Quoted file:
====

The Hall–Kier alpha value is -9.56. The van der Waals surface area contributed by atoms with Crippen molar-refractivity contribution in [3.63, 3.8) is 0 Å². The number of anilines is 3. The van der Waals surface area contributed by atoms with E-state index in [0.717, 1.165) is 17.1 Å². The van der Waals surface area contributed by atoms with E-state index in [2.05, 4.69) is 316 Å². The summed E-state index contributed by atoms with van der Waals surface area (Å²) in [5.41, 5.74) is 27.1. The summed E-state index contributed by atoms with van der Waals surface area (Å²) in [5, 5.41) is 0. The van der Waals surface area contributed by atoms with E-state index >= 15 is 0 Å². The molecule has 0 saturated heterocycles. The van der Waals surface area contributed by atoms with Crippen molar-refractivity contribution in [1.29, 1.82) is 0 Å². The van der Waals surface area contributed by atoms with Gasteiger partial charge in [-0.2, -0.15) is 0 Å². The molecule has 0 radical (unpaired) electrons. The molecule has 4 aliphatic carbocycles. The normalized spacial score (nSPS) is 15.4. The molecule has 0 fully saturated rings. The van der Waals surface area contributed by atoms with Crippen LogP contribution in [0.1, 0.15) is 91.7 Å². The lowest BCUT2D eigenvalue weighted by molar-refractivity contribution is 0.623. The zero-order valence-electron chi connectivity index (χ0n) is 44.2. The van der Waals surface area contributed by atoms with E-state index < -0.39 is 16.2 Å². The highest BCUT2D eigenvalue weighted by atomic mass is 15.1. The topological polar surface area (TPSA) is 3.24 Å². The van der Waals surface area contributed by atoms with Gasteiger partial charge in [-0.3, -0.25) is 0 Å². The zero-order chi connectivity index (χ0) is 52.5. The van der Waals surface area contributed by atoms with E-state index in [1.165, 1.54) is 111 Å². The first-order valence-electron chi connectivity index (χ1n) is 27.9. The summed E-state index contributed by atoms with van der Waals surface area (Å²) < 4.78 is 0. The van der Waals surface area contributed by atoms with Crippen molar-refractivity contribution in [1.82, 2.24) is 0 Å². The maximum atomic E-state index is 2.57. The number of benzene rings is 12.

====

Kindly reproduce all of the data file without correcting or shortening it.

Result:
The Hall–Kier alpha value is -9.56. The van der Waals surface area contributed by atoms with Crippen molar-refractivity contribution in [3.63, 3.8) is 0 Å². The number of anilines is 3. The van der Waals surface area contributed by atoms with E-state index in [0.717, 1.165) is 17.1 Å². The van der Waals surface area contributed by atoms with E-state index in [2.05, 4.69) is 316 Å². The summed E-state index contributed by atoms with van der Waals surface area (Å²) in [5.41, 5.74) is 27.1. The summed E-state index contributed by atoms with van der Waals surface area (Å²) in [5, 5.41) is 0. The van der Waals surface area contributed by atoms with E-state index >= 15 is 0 Å². The molecule has 0 saturated heterocycles. The van der Waals surface area contributed by atoms with Crippen molar-refractivity contribution in [1.29, 1.82) is 0 Å². The van der Waals surface area contributed by atoms with Gasteiger partial charge in [-0.2, -0.15) is 0 Å². The molecule has 0 radical (unpaired) electrons. The molecule has 4 aliphatic carbocycles. The normalized spacial score (nSPS) is 15.4. The molecule has 0 fully saturated rings. The van der Waals surface area contributed by atoms with Crippen LogP contribution in [0.1, 0.15) is 91.7 Å². The lowest BCUT2D eigenvalue weighted by molar-refractivity contribution is 0.623. The zero-order valence-electron chi connectivity index (χ0n) is 44.2. The van der Waals surface area contributed by atoms with E-state index < -0.39 is 16.2 Å². The highest BCUT2D eigenvalue weighted by atomic mass is 15.1. The topological polar surface area (TPSA) is 3.24 Å². The van der Waals surface area contributed by atoms with Gasteiger partial charge in [-0.3, -0.25) is 0 Å². The zero-order chi connectivity index (χ0) is 52.5. The van der Waals surface area contributed by atoms with E-state index in [1.165, 1.54) is 111 Å². The first-order valence-electron chi connectivity index (χ1n) is 27.9. The summed E-state index contributed by atoms with van der Waals surface area (Å²) < 4.78 is 0. The van der Waals surface area contributed by atoms with Crippen molar-refractivity contribution in [1.82, 2.24) is 0 Å². The maximum atomic E-state index is 2.57. The number of benzene rings is 12.